The “red wave” that never materialized might have been because the media tends to take hypotheticals and solidifies them into narratives, said Olivia Nuzzi, a New York Magazine reporter, at a Nov. 19 talk.
The discussion at the John Fisher Zeidman Memorial Colloquium on Politics and the Press, hosted by the DeWitt Wallace Center for Media & Democracy, focused around the results of the midterm elections and the future of American politics.
Karen Tumulty, deputy editorial page editor and columnist for The Washington Post, and Nuzzi, Washington correspondent for New York Magazine, discussed the role of polling and predictions in the media coverage of the 2022 midterm elections. Frank Bruni, Eugene C. Patterson professor of the practice of journalism and public policy, moderated the event.
In an interview with The Chronicle, Tumulty told students to “keep voting.” Nuzzi added that students should also “keep listening. I think there's this impulse to perform all the time on social media and to feel like you have to have everything figured out and you have to have a fixed view. But I think that's wrong and should just stay curious.”
The two emphasized that elections are far more uncertain than the media often portrays.
“Everyone has to just admit that they don't know and they couldn't possibly tell you how things are gonna shake out,” Nuzzi said.
Nuzzi elaborated on the media’s tendency to “fill up all of this space” with something “dramatic,” which can lead to hypotheticals solidifying as narratives. She advised journalists to find comfort in uncertainty.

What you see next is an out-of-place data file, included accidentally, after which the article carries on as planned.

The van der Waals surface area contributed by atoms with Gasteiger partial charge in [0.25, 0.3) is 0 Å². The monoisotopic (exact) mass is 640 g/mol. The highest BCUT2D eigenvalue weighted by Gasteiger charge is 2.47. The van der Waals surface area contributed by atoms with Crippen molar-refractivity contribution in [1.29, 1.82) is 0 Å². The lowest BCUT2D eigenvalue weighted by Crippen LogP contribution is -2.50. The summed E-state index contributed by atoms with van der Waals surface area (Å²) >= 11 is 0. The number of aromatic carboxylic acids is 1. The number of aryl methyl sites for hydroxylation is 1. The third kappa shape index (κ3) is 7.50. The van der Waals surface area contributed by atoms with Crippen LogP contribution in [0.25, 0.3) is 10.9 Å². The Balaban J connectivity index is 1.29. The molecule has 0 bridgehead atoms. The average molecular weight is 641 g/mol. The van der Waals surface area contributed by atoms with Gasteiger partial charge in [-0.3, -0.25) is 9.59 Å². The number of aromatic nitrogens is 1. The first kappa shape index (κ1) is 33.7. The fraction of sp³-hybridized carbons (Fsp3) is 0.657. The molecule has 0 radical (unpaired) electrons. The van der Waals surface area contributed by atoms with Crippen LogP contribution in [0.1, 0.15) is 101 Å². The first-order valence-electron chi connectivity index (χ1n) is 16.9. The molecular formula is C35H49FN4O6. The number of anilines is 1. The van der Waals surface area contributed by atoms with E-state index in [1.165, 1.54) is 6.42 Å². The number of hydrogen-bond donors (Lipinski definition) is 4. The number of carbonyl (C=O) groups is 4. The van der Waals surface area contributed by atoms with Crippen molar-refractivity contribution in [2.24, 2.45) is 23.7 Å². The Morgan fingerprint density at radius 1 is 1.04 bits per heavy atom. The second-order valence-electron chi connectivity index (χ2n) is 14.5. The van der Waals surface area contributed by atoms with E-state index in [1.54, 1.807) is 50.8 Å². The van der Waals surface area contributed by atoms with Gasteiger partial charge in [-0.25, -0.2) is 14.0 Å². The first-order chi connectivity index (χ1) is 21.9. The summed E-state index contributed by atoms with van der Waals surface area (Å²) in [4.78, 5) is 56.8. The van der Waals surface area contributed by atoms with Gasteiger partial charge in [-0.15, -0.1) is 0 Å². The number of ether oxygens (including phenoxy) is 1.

“We shouldn’t be in the prediction business,” she said.
Tumulty noted that in comparison to recent elections mainstream news organizations conducted fewer polls this year. The columnist cited the huge expense as a reason there were only 25 trustworthy Senate polls done by news organizations this cycle, compared to 85 in 2010.
“What we always do in the media is forget there's such a thing as a margin of error,” Tumulty said referring to the polling inaccuracies in 2016. “And that basically what we have are just a whole bunch of very, very close races.”
Only in two election years in modern history has the president’s party picked up seats in the first midterm: 1934 in the middle of the Great Depression and in 2002 following the 9/11 attacks, Tumulty said, emphasizing that the media, which projected that results would swing hard in the Republican party’s favor, often “forget[s] the uncertainty” elections bring.
She also commented on the role of candidate quality in determining election outcomes.
“Political scientists have sort of pounded into a lot of us the idea that candidates don't matter, that elections are preordained by the state of the economy,” she said. Emphasizing the thoughtfulness of voters, she described the increase in split-ticket voting this cycle, where voters voted for “a Democrat in one race and a Republican in the other,” suggesting that voters do consider the quality of candidates when casting their ballot.
“The Republicans just nominated a lot of really disastrous candidates,” she added.
Bruni asked the panelists if they believed the projected red wave was the media’s attempt to “bend over quadrupling backwards to show there is no [liberal] bias.”
“We're so scared to screw it up again by underestimating the right. And people are still so terrified of looking like idiots, looking like you don't know what we're talking about. There’s this tendency to just overcorrect for 2016 that I think is still driving a lot of the decisions and a lot of the behavior in the national media,” Nuzzi responded.
Looking ahead to the 2024 election, particularly former President Donald Trump announcing his bid for the 2024 Republican nomination, Nuzzi said that while she doesn’t know the “right way to write about him,” both panelists agreed that the answer is not to completely forgo covering the former president.
“I don't think that [not reporting] is possible when somebody is seeking a major party's presidential nomination, having already won it twice before — won the nomination, not the election,” Nuzzi said.
As the 2024 election looms ahead, Tumulty told the audience we will be surprised “so many times between now and then.”
Get The Chronicle straight to your inbox
Signup for our weekly newsletter. Cancel at any time.
Kathryn Thomas is a Trinity junior and news editor of The Chronicle's 118th volume.